Still a Child?
Since I started writing A Story A Week, there have been four occasions to date that one of my family members has happened to have a birthday on Sunday, the day that the stories are published. My eldest daughter Himi, both of my parents, and my grandson Alex have thus come to be featured in past stories because of this. Today though, I have a bit of a problem; it is the birthday of yet another family member, but it's not so easy for me to write a 'feature' story about him. Or perhaps the problem is that I have written too much about him! Yes, as you can perhaps guess, it's my turn ... I'm 56 today.
In Canada, November 11th is Remembrance Day, set aside to commemorate soldiers killed in the two world wars. That particular date was chosen because it was on the 11th of November in 1918 that the armistice that brought the fighting of the First World War to an end was signed. Observance of this holiday varies quite widely from place to place, but in the years that I was a schoolboy, it wasn't a general closing day, and we all went to school as usual. But exactly at eleven o'clock in the morning, we had to stand by our desks (or sometimes assemble in the gymnasium), and all activity came to a stop for two minutes of silence, in honour of those soldiers.
Now of course, none of this had anything to do with me at all, but because of these things, I always had the feeling that my birthday was a bit of a 'special' day. It's funny though, that the birthday that was supposed to be the most special for me - the one where I became an adult - never happened!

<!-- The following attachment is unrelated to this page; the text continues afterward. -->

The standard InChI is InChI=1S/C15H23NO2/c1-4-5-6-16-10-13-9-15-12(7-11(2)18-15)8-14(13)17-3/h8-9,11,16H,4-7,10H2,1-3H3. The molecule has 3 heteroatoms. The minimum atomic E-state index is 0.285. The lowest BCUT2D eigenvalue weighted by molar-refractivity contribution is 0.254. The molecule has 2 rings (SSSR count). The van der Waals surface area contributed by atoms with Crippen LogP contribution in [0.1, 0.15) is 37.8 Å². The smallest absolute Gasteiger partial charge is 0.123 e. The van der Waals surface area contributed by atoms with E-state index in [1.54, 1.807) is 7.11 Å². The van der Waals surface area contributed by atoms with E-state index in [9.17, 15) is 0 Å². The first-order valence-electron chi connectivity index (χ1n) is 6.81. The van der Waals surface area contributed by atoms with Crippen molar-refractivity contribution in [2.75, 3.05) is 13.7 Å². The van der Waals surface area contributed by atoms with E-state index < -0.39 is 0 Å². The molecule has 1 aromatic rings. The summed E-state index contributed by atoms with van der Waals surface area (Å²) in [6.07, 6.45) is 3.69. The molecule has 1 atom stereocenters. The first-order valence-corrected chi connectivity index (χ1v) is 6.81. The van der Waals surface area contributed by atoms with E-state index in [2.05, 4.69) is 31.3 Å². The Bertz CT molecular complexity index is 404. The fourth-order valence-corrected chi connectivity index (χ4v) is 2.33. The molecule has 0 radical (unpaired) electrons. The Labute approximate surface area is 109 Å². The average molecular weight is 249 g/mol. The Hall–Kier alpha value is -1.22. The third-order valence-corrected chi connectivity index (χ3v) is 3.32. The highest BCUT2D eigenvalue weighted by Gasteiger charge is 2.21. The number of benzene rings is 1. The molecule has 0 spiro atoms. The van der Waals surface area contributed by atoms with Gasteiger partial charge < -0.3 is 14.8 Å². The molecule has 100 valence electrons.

We lived in British Columbia in Canada while I was in my late teens. In that province at that time, what they called the 'age of consent' - the age at which one could vote, sign contracts, and legally act as an adult - was set at 21. Most young people looked forward to their 21st birthday with quite some anticipation, because there was one other activity that became permitted for the first time on that day ... to legally drink!
Honestly speaking, that adult privilege wasn't one that bothered me at all, as I wasn't interested in drinking. (Believe it or not, there are such things as teenagers who don't smoke or drink!) But even without that particular anticipation, of course I was ready to reach the milestone birthday, and become an 'adult'. But I never got the chance! Eh? Am I still a legal 'child'?
No, of course not. Sometime during the years when I was 19 or 20, the government of the day changed the laws, and lowered the age of consent to 19. So on some random day when the law came into force, I became an adult but never even noticed it! And so a short time later when I did become 21 years old, nothing changed at all; it was 'just another' birthday.
Here in Japan, Remembrance Day is of course not recognized at all, as this country has its own commemorative events, so there is really nothing left for me to feel 'special' about. But if I think about it hard enough, perhaps I can find something ... Yes, I've got it!
If you write my birthdate down in normal Japanese fashion - year/month/day - look what you get! 51/11/11 ... a five followed by five ones. Surely, nobody can forget that once they have seen it!
Will you remember next year? :-)Story #98, November 11 2007